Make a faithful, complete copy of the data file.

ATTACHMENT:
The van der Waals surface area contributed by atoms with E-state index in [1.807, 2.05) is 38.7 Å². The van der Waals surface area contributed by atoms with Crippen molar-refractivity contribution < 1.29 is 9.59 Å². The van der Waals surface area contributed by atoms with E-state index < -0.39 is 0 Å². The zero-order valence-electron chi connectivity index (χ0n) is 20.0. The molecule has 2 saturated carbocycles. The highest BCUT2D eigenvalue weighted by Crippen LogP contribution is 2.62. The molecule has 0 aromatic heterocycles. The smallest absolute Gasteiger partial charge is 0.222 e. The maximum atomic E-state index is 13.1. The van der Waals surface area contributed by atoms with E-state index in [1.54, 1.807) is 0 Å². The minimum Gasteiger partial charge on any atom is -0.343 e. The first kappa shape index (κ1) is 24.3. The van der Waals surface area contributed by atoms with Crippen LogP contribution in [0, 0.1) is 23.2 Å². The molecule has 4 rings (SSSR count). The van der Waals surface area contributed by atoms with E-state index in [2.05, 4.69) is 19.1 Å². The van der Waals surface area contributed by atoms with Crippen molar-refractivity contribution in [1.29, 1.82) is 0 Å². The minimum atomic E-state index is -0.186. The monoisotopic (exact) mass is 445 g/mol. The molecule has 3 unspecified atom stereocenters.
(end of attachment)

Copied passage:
The van der Waals surface area contributed by atoms with E-state index in [1.807, 2.05) is 38.7 Å². The van der Waals surface area contributed by atoms with Crippen molar-refractivity contribution < 1.29 is 9.59 Å². The van der Waals surface area contributed by atoms with E-state index < -0.39 is 0 Å². The zero-order valence-electron chi connectivity index (χ0n) is 20.0. The molecule has 2 saturated carbocycles. The highest BCUT2D eigenvalue weighted by Crippen LogP contribution is 2.62. The molecule has 0 aromatic heterocycles. The smallest absolute Gasteiger partial charge is 0.222 e. The maximum atomic E-state index is 13.1. The van der Waals surface area contributed by atoms with E-state index in [1.54, 1.807) is 0 Å². The minimum Gasteiger partial charge on any atom is -0.343 e. The first kappa shape index (κ1) is 24.3. The van der Waals surface area contributed by atoms with Crippen LogP contribution in [0, 0.1) is 23.2 Å². The molecule has 4 rings (SSSR count). The van der Waals surface area contributed by atoms with E-state index in [2.05, 4.69) is 19.1 Å². The van der Waals surface area contributed by atoms with Crippen molar-refractivity contribution in [1.29, 1.82) is 0 Å². The minimum atomic E-state index is -0.186. The monoisotopic (exact) mass is 445 g/mol. The molecule has 3 unspecified atom stereocenters.